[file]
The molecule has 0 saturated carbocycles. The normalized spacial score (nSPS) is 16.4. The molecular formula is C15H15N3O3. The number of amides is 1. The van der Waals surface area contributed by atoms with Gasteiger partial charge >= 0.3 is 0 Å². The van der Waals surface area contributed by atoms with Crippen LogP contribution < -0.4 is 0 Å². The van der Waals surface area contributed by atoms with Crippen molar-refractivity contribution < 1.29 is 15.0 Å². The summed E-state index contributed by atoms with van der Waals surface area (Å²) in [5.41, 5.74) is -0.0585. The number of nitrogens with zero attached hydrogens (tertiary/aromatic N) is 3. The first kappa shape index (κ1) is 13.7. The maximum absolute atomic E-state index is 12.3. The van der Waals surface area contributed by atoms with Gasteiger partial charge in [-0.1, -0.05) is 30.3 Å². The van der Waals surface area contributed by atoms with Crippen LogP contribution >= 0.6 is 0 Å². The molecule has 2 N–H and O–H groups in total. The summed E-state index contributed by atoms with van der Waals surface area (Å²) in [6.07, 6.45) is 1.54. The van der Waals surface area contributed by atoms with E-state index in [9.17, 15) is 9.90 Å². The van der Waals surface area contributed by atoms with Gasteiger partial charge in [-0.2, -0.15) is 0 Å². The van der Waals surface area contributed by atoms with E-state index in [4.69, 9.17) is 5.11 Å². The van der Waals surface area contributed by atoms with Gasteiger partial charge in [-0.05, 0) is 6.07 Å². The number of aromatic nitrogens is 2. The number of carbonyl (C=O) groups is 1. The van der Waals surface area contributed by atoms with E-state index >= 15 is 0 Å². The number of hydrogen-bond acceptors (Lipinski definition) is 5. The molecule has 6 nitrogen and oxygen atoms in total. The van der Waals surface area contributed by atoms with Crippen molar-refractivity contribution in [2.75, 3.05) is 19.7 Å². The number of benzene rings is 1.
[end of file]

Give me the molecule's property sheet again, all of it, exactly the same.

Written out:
The molecule has 0 saturated carbocycles. The normalized spacial score (nSPS) is 16.4. The molecular formula is C15H15N3O3. The number of amides is 1. The van der Waals surface area contributed by atoms with Gasteiger partial charge >= 0.3 is 0 Å². The van der Waals surface area contributed by atoms with Crippen LogP contribution < -0.4 is 0 Å². The van der Waals surface area contributed by atoms with Crippen molar-refractivity contribution < 1.29 is 15.0 Å². The summed E-state index contributed by atoms with van der Waals surface area (Å²) in [5.41, 5.74) is -0.0585. The number of nitrogens with zero attached hydrogens (tertiary/aromatic N) is 3. The first kappa shape index (κ1) is 13.7. The maximum absolute atomic E-state index is 12.3. The van der Waals surface area contributed by atoms with Gasteiger partial charge in [-0.1, -0.05) is 30.3 Å². The van der Waals surface area contributed by atoms with Crippen LogP contribution >= 0.6 is 0 Å². The molecule has 2 N–H and O–H groups in total. The summed E-state index contributed by atoms with van der Waals surface area (Å²) in [6.07, 6.45) is 1.54. The van der Waals surface area contributed by atoms with E-state index in [9.17, 15) is 9.90 Å². The van der Waals surface area contributed by atoms with Gasteiger partial charge in [-0.2, -0.15) is 0 Å². The van der Waals surface area contributed by atoms with E-state index in [4.69, 9.17) is 5.11 Å². The van der Waals surface area contributed by atoms with Gasteiger partial charge in [-0.05, 0) is 6.07 Å². The number of aromatic nitrogens is 2. The number of carbonyl (C=O) groups is 1. The van der Waals surface area contributed by atoms with E-state index >= 15 is 0 Å². The number of hydrogen-bond acceptors (Lipinski definition) is 5. The molecule has 6 nitrogen and oxygen atoms in total. The van der Waals surface area contributed by atoms with Crippen molar-refractivity contribution in [2.75, 3.05) is 19.7 Å². The number of benzene rings is 1.